- ASU Hosts Nozzle Maker Workshop
- XFEL Science Highlighted in Nature
- BioXFEL researchers capture the highest-resolution protein snapshots ever taken with an X-ray laser, revealing new details in a well-studied protein that acts as an “eye” in bacteria.
- BioXFEL Graduate Student Joey Olmos (Rice) Earns NSF Graduate Research Fellowship
- Science Director Dr. John Spence named Royal Society Fellow
- Thursday, 16 March 2017 02:21
Describing the multiple conformations of proteins is important for understanding the relationship between molecular flexibility and function. However, most methods for interpreting data from X-ray crystallography focus on building a single structure of the protein, which limits the potential for biological insights. Here we introduce an improved algorithm for using crystallographic data to model these multiple conformations that addresses two previously overlooked types of protein backbone flexibility: peptide flips and glycine movements.
- Tuesday, 14 March 2017 02:55
BinAB is a naturally occurring paracrystalline larvicide distributed worldwide to combat the devastating diseases borne by mosquitoes. These crystals are composed of homologous molecules, BinA and BinB, which play distinct roles in the multi-step intoxication process, transforming from harmless, robust crystals, to soluble protoxin heterodimers, to internalized mature toxin, and finally to toxic oligomeric pores.
- Thursday, 09 March 2017 03:18
Mix-and-inject serial crystallography (MISC) is a technique designed to image enzyme catalyzed reactions in which small protein crystals are mixed with a substrate just prior to being probed by an X-ray pulse. This approach offers several advantages over flow cell studies. It provides (i) room temperature structures at near atomic resolution, (ii) time resolution ranging from microseconds to seconds, and (iii) convenient reaction initiation. It outruns radiation damage by using femtosecond X-ray pulses allowing damage and chemistry to be separated.
Coherent diffraction of single Rice Dwarf virus particles using hard X-rays at the Linac Coherent Light Source
- Tuesday, 07 March 2017 04:46
For several decades, X-ray crystallography has been the dominant technique to solve the three-dimensional (3D) structure of biological macromolecules at atomic resolution. Structures of proteins, protein complexes and the machinery of entire biological reaction pathways have been elucidated, leading to numerous breakthroughs in our understanding of molecular architecture and function. However, not every protein complex crystallizes, a necessary condition for investigation using these methods.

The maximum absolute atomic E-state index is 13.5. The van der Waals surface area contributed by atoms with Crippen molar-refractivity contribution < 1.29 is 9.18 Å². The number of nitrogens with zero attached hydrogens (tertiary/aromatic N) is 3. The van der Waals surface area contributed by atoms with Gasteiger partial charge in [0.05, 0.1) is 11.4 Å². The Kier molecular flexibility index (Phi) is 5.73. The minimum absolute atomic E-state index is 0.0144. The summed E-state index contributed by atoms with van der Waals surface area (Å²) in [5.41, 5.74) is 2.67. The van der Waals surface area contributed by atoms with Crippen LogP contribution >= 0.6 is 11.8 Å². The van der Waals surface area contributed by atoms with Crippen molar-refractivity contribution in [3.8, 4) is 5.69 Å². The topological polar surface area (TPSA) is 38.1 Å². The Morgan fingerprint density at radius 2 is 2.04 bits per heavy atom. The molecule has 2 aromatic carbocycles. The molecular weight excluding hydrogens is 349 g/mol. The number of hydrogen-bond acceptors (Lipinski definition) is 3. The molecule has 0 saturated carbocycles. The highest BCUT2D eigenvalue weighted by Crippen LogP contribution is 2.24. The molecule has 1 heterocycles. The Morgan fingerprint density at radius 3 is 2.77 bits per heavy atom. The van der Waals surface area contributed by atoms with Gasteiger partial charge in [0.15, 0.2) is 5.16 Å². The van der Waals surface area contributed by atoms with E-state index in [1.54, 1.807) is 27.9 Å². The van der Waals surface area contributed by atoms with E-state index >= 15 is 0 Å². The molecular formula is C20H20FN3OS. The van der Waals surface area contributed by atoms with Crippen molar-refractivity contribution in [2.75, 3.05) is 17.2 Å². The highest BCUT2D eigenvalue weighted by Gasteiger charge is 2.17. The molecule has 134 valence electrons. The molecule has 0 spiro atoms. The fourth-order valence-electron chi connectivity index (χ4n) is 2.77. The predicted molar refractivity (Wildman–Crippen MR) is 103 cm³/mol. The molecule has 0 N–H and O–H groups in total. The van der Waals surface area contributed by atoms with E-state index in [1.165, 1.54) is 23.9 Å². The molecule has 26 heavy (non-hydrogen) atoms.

- Tuesday, 07 March 2017 03:09
Arizona State University is currently seeking a research specialist. This position in experimental biophysics would assist scientists in collecting experimental data at the Linac Coherent Light Source (LCLS) X-ray laser near Stanford University, as part of the BioXFEL project . The job is based at ASU but there will be travel to the LCLS several times a year. This position would also assist in fabrication of sample delivery devices in the biophysics laboratories of the BioXFEL program.
- Thursday, 02 March 2017 12:53
Reliable sample delivery is essential to biological imaging using X-ray Free Electron Lasers (XFELs). Continuous injection using the Gas Dynamic Virtual Nozzle (GDVN) has proven valuable, particularly for time-resolved studies. However, many important aspects of GDVN functionality have yet to be thoroughly understood and/or refined due to fabrication limitations. We report the application of 2-photon polymerization as a form of high-resolution 3D printing to fabricate high-fidelity GDVNs with submicron resolution.
- XFEL data analysis for structural biology
- Structure solved from smallest protein crystals yet
- BioXFEL Opens Interactive Exhibit at the Buffalo Museum of Science
- Markelz receives $1.35 million to study molecules’ vibrations, opening new possibilities for an emerging field
- New way to discover structures of membrane proteins